Mom had an active church life and youth group. She was a member of a group called Christian Endeavor. Her Christian salvation came during her mid teens, and she's lived that humble, quiet life ever after.

The high school years brought World War II. She saw a good many of her male school mates leave school and go into uniform to fight for their country. She was supportive of the war efforts, and became a Red Cross volunteer where she rolled bandages. She knitted sweaters, hats, socks and gloves for the soldiers.

After high school graduation, she worked for a time at Bulova Watch Factory where she got to know my father. She had gone to high school with him, and because the school was so small, she knew who he was, but didn't know him personally. They began to date, and before long, they knew they wanted to be married. Each could not have chosen a better mate for themselves. Though they certainly did not share the same opinion on everything, they were well matched.
They worked side by side for all the years they were given, she, taking care of three children and the home, and he working jobs to support his family.

Mom believed the adage, 'Idle hands are the devil's workshop.' She never had idle hands. During the hours when we were in school, she took care of the household chores, baked tasty cookies for our lunch boxes, she created quilts, sewed clothing for us all, and knitted mittens and sweaters for her family. She volunteered in many ways for many years. Many a child in an Appalachian orphanage wore clothing that she'd made and sent off to them. New babies born to mothers she'd never met were presented with layettes, sweaters and tiny afghans she'd knitted and donated to Birthright, an organization that helps unwed mothers. Somewhere a lonely serviceman in the Viet Nam War was reading her letters. A veteran somewhere sat in a wheelchair with his knees covered by a colorful laprobe created by Mom's hands. Large typed words sprung from a special typewriter while she typed books for the legally blind. Someone was rescued from the evils of alcohol because she made donations to a ministry who helped people with such problems. A child was able to go to church camp because of her help. I could go on, but you get the idea.

When Mom's youngest sister got sick in her early thirties, my mother shared the caring for her with her oldest sister, while still taking care of her own family and finding time to visit my elderly grandmother who was living in a nursing home after breaking her hip. When my youngest Aunt passed away from the cancer that ravaged her body, she left a sixteen year old girl and a twelve year old son. After a year of living with just their father, he chose to remarry and moved to a neighboring community. Because my cousin was in her last year of high school, Mom and Dad took her in to allow her to finish school with her class. Her brother went with their dad. Then, when my cousin was ready to marry, it was my Mom who helped her plan and accomplish her goal.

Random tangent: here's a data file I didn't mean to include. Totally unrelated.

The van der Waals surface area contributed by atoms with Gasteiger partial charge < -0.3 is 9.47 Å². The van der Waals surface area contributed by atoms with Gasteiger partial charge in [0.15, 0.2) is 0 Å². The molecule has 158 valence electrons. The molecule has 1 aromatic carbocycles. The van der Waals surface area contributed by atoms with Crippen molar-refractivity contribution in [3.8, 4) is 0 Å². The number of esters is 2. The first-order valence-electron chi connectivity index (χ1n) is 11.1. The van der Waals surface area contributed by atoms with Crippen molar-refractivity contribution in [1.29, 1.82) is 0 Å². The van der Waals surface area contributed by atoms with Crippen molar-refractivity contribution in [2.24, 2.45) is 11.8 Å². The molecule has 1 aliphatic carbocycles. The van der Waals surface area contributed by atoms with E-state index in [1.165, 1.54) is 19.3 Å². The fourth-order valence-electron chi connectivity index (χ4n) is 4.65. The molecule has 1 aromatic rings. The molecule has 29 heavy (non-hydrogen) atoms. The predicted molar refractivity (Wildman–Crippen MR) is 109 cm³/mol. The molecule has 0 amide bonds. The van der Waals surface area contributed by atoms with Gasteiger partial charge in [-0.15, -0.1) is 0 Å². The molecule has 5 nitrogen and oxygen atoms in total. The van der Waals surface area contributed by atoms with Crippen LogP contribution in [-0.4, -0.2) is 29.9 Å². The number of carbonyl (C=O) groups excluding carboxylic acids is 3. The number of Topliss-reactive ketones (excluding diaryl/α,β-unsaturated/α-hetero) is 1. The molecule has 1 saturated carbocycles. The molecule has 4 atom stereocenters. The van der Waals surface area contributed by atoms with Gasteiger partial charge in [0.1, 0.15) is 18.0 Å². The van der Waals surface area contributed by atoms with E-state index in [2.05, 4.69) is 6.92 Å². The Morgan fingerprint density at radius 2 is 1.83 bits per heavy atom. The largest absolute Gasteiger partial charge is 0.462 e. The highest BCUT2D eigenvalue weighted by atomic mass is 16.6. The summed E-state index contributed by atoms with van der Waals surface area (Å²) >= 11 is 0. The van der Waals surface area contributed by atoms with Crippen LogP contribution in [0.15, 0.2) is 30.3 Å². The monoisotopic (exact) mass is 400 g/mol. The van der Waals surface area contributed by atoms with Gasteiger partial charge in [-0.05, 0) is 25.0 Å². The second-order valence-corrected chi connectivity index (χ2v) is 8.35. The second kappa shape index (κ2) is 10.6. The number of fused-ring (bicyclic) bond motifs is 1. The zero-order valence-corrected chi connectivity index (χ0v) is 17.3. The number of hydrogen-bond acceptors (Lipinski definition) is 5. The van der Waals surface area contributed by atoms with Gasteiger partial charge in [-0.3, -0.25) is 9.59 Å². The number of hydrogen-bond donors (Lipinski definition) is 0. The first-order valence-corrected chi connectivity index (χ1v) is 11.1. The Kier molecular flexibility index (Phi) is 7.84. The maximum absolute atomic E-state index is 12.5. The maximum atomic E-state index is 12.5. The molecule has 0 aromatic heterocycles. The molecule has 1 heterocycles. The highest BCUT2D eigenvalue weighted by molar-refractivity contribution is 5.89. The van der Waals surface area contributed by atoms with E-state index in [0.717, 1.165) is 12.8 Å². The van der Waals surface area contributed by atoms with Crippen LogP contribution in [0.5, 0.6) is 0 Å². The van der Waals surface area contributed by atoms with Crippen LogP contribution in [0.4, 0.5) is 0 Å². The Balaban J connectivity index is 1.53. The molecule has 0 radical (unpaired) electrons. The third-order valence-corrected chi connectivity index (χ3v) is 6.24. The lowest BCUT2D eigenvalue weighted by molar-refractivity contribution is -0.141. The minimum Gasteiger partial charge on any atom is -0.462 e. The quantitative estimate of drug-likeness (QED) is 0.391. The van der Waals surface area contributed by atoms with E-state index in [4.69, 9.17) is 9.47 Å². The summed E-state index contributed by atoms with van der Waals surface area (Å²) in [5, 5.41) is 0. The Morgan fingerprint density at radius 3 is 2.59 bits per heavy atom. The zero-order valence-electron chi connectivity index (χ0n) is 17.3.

She saw Dad through two years of his cancer, and was devastated when he died. A few years later, another Aunt got cancer. Again, Mom was there to help her. Then, the oldest of her sisters also was stricken with cancer. Daily Mom was there to help, until my Aunt went to the hospital and slipped into her last sleep.

Today my special, caring, and loving mother lives with the challenges of being legally blind herself. She also suffers from some hearing loss, but still she is able to live independently. Oh, and independent she is! I live across the street from her, and I try to help as much as I can...or should I say 'as much as she will allow.' My brother and I share the transportation to doctor visits and grocery stores and other such trips. My brother mows her grass, my husband takes care of her landscape plants, and we often take her a prepared meal or have her come for dinner. But, for the most part, she takes care of herself.

I would have loved to gift her with something so meaningful, something that she would truly be surprised and pleased to have. But, Mom's needs are simple and her wants are nil. I would have enjoyed throwing a big party for her today, but the family is scattered hither and yon, and life doesn't always fit our plans. I know that the grandchilden and greatgrandchildren will send their greetings, but it would be so nice to have a big gathering in her honor. My brother, my husband and I will take Mom out for dinner to her choice of restaurants tonight, and we will celebrate the life of this woman who I was blessed to have as my mother.

Wednesday, March 9, 2011

One Big Family

Mom and her sisters were best friends. They spent their 'social' time mostly with each other. Because of that, the husbands, too, were friends and we were a close family. We 8 cousins were all raised together and spent lots of fun times together.

I've told you of our Sunday nights at one house or another, where we'd all gather to share a meal. The men would grill the meats, the women would prepare and bring potato salad, tossed salad, cole slaw, corn on the cob, baked beans, three bean salad, and desserts. My favorite of the desserts was strawberry shortcake. Usually I would get to slice the berries that had been hand-picked on Saturday by Mom and probably one of her sisters. If I was cutting up the berries, it meant I could 'taste test' them!